Jack

Jack

Friday, April 28, 2006

Heartbreak

The high school that I attended was in a VERY small town (population 49) high in the Eastern Sierra mountains of California. Our school consisted of a gym, an office and nine classrooms, all stuck together in one giant building. It housed grades 9-12 and boasted a grand total of 100 students--of which 12 of those made up my class. We were all friends, even with the teachers and high school was marvelous.

I am one of those people that doesn't make many friends, but the ones I do have, I consider friends for life. All through high school I was best friends with two other girls.

Here's what one of them wrote in my senior year school yearbook:

"Being your friend this year was one of the main things I will remember about all my years of high school. My senior year was great, especially all the things we did together--only we didn't pull the fire alarms or plug the toilets like we had planned. Tell me your address when and if you move--write me or come back to visit and play some tennis, and if you get lucky you might win me (but don't count on it). Maybe we were such good friends because we're almost the same height! Well whatever the reason, we were the greatest of friends and probably will always be. The hardest thing about meeting new people and making new friends is saying goodbye. So let's not say goodbye, but so long for now and see you soon. Though we may be apart physically we will never be apart mentally. Never become a stranger or just two ships that pass in the night. Too bad we only knew each other for a couple of short years because they were the greatest, and longer would have been even greater. This time at school went by so fast and far TOO fast. I wish I could do it again just for the fun of it all, and I would have done everything with you the same only I would have enjoyed it all the more. Like the old saying you don't appreciate what you have until it's gone and this is so very true about our friendship."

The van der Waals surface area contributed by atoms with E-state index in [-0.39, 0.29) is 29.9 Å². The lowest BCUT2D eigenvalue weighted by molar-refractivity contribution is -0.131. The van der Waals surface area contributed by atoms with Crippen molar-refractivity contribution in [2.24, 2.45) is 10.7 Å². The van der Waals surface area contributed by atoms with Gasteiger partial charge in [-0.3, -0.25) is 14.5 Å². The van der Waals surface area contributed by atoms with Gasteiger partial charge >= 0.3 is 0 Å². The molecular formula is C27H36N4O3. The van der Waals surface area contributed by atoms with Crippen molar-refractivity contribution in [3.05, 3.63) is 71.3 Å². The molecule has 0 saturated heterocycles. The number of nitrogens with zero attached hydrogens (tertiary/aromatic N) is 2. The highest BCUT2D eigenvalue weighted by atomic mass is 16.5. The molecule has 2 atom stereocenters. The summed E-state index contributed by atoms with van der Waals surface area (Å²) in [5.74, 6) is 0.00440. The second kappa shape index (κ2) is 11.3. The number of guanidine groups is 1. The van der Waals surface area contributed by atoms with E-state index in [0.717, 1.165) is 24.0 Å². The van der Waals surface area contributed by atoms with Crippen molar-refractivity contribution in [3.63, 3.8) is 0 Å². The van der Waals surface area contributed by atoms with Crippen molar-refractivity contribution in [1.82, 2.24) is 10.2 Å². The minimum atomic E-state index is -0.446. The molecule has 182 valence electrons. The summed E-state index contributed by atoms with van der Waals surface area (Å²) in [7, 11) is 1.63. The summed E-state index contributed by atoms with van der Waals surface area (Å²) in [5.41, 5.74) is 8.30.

Love you always,
Marcia '78

Marcia died yesterday.

She was only 45 years old and had, unbeknownst to me, been suffering for years from Rheumatoid Arthritis. I was talking with my mom, who still lives in that wonderful small town, on the phone tonight when she suddenly said she'd have to call me back, someone had come to her house to talk about getting a cemetary plot (mom is in charge of the local cemetary arrangements). When she called me back 15 minutes later, it was with the shocking news of who the plot was for--one of my best friends on Earth. I had no idea that anything at all had been wrong with Marcia, nor had my mom.